Chick and Chicklet on the train
Chick and Chicklet on the train
Othello Station
First Stop: Othello Station
Chicklet waiting
Chicklet, digging the toddler-safe seats
Othello Street Fair
Othello Street Fair

Transportation Choices had a booth at the fair, and they were giving away “day one” stickers and other fun swag. They also had cool “travel light” t-shirts for sale. I bought one and then left it at the booth, so I don’t have a photo.

Taco bus
Taco “truck” (ahem) at Othello Street Fair
Satisfied customers
Two satisfied customers

Next: Back north to Columbia City

Chicklet in stickers
A sticker lover’s dream
Link cookies
Link cookies (!) at Columbia City Bakery
Meal discount for rail riders
As they (OK, I) say: Ridership has its privileges

Link opening: a recap (or, Bus Chick rides the train)

I haven’t been posting moment-to-moment updates on the light rail opening–in part because STB has you more than covered in this area, and in part because my life has (yet again) been getting in the way of my blog. (More on that in a future post.) If I’m honest, I’ll also admit to some residual negative emotions related to the way the line was implemented in the Rainier Valley, which, though they have not prevented me from vocally advocating for light rail in Seattle–and for this particular line–have tempered my giddiness somewhat. I digress.

So far, I’ve ridden Link twice: once, on a Friday afternoon preview ride* from Westlake Station all the way to the end of the line in Tukwila, and once (actually, more than once) up and down the in-city part of the route on opening day. Folks, I was excited to ride the train–so excited that I sat through an hour and a half of self-congratulatory speeches just so I could participate in the preview ride Friday–but I could not possibly have anticipated how amazing it would feel to actually ride it. It was so ridiculously cool to zoom through my beloved city on a train (a train!) and imagine what it will be like when future lines are built. My daughter, who, at 20 months, has already decided that Seattle is not a train town (Bus Chick: “We’re going to ride the train today.” Chicklet: “In Vancouver!”), will have to be disabused of that notion.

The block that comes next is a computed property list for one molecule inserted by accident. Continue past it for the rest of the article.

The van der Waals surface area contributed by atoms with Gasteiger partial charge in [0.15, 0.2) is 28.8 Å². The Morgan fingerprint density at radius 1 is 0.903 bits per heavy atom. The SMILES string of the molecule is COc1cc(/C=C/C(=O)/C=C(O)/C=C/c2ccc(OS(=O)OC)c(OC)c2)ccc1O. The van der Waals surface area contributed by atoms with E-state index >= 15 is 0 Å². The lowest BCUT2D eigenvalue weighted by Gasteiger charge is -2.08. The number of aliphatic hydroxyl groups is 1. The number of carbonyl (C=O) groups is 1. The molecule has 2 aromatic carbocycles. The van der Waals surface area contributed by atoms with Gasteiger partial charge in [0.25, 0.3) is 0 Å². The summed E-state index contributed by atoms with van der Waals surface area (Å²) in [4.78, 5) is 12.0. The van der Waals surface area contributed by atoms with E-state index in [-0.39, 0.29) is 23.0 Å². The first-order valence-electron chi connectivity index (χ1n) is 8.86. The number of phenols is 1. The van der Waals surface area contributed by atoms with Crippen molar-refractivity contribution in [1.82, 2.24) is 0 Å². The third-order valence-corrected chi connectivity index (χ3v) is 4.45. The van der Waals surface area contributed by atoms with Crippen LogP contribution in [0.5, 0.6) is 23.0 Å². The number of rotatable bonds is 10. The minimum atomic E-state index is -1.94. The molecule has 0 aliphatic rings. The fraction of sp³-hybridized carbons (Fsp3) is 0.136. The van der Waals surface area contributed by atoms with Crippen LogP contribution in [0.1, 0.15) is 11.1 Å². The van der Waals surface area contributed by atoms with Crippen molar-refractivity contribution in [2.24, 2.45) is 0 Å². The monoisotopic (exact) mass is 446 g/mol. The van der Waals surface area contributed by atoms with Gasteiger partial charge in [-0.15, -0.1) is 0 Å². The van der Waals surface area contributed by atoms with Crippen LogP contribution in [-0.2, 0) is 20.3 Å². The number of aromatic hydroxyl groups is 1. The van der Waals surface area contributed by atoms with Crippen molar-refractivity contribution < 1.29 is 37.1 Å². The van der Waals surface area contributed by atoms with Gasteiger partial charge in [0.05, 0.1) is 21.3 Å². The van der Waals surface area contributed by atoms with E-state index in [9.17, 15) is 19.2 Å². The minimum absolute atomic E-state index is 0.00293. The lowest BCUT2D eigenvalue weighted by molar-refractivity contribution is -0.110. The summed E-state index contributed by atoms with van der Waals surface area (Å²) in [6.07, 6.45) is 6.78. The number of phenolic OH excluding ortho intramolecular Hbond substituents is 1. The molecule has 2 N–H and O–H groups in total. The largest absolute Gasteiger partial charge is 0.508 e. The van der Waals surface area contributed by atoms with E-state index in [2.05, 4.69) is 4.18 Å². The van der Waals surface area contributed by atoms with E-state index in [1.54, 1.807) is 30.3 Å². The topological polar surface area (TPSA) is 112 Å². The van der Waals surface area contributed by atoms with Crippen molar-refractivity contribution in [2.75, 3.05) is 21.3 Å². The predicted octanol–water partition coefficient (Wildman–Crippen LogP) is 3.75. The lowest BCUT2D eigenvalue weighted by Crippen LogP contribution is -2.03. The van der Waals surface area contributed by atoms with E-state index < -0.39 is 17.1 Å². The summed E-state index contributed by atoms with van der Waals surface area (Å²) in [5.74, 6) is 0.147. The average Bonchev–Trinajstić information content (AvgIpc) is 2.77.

The preview ride was nice. I was able to experience the line from beginning to end: the tunnels, the views, and all of the stations. (Pictures to come later this evening.) Riding on Saturday will go down as one of the highlights of my life. Zipping from one station to another–stopping to get a bite or play at a park or cool off at a library–without ever once checking a schedule was absolutely liberating. If it hadn’t been for Chicklet, Nerd and I would have ridden all day.

The trains were cool (which reminds me: it’s about time to chat about buses and AC), comfortable (even standing is better on Link), and clean (which doesn’t mean much when a system is brand, spanking new, but still). A very nice voice** and LCD sign kept me apprised of where I was, so I could concentrate on managing Chicklet, calming down Bus Nerd (as you can imagine, he gets a bit excited about trains), and keeping my eyes peeled for an open seat.

Now that I’m finished gushing (see? my giddiness hasn’t been tempered that much), I’ll move on to the stuff that’s less than ideal:

• I’ve heard all the reasons why the section that runs through the Rainier Valley is surface, and I still don’t like it. Four lanes of traffic plus a train makes MLK way too wide, and crossing that street is nothing short of an ordeal. If you’re lucky, you’ll make it across before the light changes. If not, you’ll be stuck waiting again (sans barrier), right next to the tracks. If the goal of all the street improvements that accompanied the track was to make Rainier Valley’s neighborhoods walkable, it hasn’t been achieved.
• The Columbia City stop is a really long walk from the main business district.
• There is no stop at Southcenter.*** This would make the line about a bazillion times more useful, for folks who need to get to jobs and for car-free types like me who need to get to a mall from time to time. I don’t know the details, but my understanding is that this was blocked by the City of Tukwila. I cannot imagine why.